Klamath Tribes make sure they’re counted

Klamath Tribes make sure they’re counted

Promotional material from the Klamath Tribes Census Assistance Center.

For more information on the tribal census follow us on Facebook at: The Klamath Tribes Census Assistance Center 2020

For More Information, Contact:

Census Assistance Ambassador, Ginette Lewis at 541-783-2219 ext. 248 or 541-576-4017

Klamath Tribal Council Census Representative, Willa Powless at 541-238-4073

Klamath Tribal News Dept. Manager, Taylor Tupper at 541-783-2219 ext. 147

Ginette Lewis has been knocking on doors and making hundreds of calls over the past few months, all to spread the good word of the 2020 U.S. Census.

As the Klamath Tribes Census Assistance Center Ambassador, she said her job is to tell local tribal people how important it is for them to be counted. She typically helps about 20 people a day fill out the form with demographic information about their households, whether it’s over the phone or in person at the socially-distanced assistance center.

Ten years ago, only 38 members of the Klamath Tribes responded to the U.S. Census. This time around, with improved support from the Census Bureau, tribal leadership is committed to making that number much higher.

“Personally, I didn’t know how important it was until I started doing this,” Lewis said. She remembered Census takers coming to her door growing up and participating in the count, but it wasn’t until she began working on the Klamath Tribes’ Census efforts that she realized just how much of a positive impact an accurate count can have on the community.

Each year, the federal government appropriates approximately $1 billion to tribal nations to fund social services like education, housing and health—support for which is outlined in most treaties between the U.S. and tribes. Demographic data obtained from the Census will shape how much money each tribe receives for the next 10 years, making an accurate count of each community crucial.

In Klamath, Census dollars support schoolchildren in Chiloquin (roughly 70 percent of them are Klamath Tribal members), a tribal-run bus service and programming for elders, among other social programs. For decades, that money was appropriated to the Klamath Tribes based on the assumption that fewer than 40 people would use them.

Willa Powless, census liaison for the Klamath Tribes, called that a “complete injustice” and a reason for the tribes’ robust campaign this year.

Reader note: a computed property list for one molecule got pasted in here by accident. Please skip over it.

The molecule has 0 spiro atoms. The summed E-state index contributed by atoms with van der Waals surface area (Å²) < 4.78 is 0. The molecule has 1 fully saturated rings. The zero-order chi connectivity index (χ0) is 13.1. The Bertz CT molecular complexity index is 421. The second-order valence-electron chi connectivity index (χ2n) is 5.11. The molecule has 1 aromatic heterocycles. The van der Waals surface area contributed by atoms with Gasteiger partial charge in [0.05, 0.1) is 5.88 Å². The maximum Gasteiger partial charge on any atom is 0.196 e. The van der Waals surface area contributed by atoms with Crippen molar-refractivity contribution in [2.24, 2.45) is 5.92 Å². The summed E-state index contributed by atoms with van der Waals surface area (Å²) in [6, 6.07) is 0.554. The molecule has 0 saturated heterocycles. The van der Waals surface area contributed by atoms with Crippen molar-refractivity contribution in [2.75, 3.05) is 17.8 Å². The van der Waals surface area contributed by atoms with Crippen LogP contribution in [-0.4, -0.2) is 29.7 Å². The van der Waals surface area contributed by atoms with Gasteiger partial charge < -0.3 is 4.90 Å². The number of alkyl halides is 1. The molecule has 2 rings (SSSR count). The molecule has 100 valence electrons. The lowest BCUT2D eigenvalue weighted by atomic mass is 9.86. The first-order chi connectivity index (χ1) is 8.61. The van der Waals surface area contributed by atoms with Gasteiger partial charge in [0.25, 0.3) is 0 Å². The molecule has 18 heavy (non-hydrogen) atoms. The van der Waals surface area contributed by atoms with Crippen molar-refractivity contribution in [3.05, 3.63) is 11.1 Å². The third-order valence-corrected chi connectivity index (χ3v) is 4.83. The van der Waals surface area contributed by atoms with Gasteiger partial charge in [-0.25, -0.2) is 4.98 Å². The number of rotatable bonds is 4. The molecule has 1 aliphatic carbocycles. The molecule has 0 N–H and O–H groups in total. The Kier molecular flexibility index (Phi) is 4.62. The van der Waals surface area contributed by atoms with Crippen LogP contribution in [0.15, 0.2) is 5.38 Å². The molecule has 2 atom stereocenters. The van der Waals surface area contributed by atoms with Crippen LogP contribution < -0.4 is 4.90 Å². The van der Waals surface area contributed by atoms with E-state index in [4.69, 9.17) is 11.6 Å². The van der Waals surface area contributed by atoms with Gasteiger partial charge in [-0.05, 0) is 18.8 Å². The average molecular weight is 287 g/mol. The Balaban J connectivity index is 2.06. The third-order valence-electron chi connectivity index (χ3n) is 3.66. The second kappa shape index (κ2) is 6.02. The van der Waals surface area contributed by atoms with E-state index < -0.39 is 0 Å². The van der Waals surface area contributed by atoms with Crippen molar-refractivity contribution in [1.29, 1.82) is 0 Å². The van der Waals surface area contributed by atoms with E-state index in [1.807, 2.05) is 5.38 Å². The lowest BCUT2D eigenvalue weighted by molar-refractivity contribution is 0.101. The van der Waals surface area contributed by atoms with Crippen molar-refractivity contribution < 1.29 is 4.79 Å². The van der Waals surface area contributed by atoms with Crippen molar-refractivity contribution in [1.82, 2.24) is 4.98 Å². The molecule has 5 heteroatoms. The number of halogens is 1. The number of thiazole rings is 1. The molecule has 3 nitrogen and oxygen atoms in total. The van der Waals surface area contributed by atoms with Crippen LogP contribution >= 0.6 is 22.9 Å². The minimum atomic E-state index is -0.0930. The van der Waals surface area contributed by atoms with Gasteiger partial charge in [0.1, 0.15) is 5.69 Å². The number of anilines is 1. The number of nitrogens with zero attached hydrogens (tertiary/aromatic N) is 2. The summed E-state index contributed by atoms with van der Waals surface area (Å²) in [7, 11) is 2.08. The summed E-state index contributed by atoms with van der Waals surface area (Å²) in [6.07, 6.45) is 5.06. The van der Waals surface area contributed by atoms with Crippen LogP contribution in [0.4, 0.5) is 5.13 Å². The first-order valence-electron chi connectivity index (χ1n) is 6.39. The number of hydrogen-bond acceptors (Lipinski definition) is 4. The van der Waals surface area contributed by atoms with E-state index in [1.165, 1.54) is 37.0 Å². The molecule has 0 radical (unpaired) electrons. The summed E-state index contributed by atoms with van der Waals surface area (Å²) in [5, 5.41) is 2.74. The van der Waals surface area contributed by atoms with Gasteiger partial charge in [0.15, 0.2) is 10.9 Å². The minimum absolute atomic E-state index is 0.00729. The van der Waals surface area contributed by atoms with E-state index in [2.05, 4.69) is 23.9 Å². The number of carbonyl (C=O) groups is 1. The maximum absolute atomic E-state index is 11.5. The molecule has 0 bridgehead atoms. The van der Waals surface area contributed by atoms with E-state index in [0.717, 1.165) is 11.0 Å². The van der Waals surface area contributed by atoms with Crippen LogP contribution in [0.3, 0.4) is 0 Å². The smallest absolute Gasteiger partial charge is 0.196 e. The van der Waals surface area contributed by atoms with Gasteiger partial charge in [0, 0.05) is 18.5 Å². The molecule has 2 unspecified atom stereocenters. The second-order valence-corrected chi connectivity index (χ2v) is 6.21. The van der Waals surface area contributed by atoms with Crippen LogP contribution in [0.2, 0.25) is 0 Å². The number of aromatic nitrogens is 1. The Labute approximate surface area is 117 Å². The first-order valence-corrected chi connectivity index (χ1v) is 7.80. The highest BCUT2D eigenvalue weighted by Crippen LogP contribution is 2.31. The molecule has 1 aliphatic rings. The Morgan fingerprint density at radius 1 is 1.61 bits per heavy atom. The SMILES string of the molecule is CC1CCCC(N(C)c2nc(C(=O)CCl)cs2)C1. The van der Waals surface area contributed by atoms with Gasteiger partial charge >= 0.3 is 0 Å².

“This is, by far, the largest effort the Klamath Tribes have ever taken to promote the census,” she said. The tribes have established a “Complete Count Committee,” which coordinates outreach efforts to promote the Census to the community. They also received a grant to set up the census assistance center.

Powless said the committee had planned large gatherings — like a Census Day event on April 1 or a Census booth at the annual Restoration Celebration in August — to rally the community around the count, but they had to cancel them due to the pandemic. While it’s been a tough adjustment, she said their campaign of social media posts and incentives for members who fill out their Census forms has still been effective. They’ve already gotten way more than 38 responses.

While some tribal nations base their response rates on total enrollment numbers (most of whom would live on-reservation), the Klamath have members spread out across the world—due in part to the tribes’ termination in 1954. Along with the lack of a formal reservation, that makes counting everyone more complicated.

Taylor Tupper, news department manager for the Klamath Tribes, said the Census effort has two goals: Count every single person living in tribal housing in Klamath County, and get non-local tribal members to fill out the Census wherever they are. The first goal, she said, won’t just be a benefit to the tribe. “It’s kind of like a ripple effect,” Tupper said. “If the tribes benefit, if we get our Census numbers up, then the community benefits.”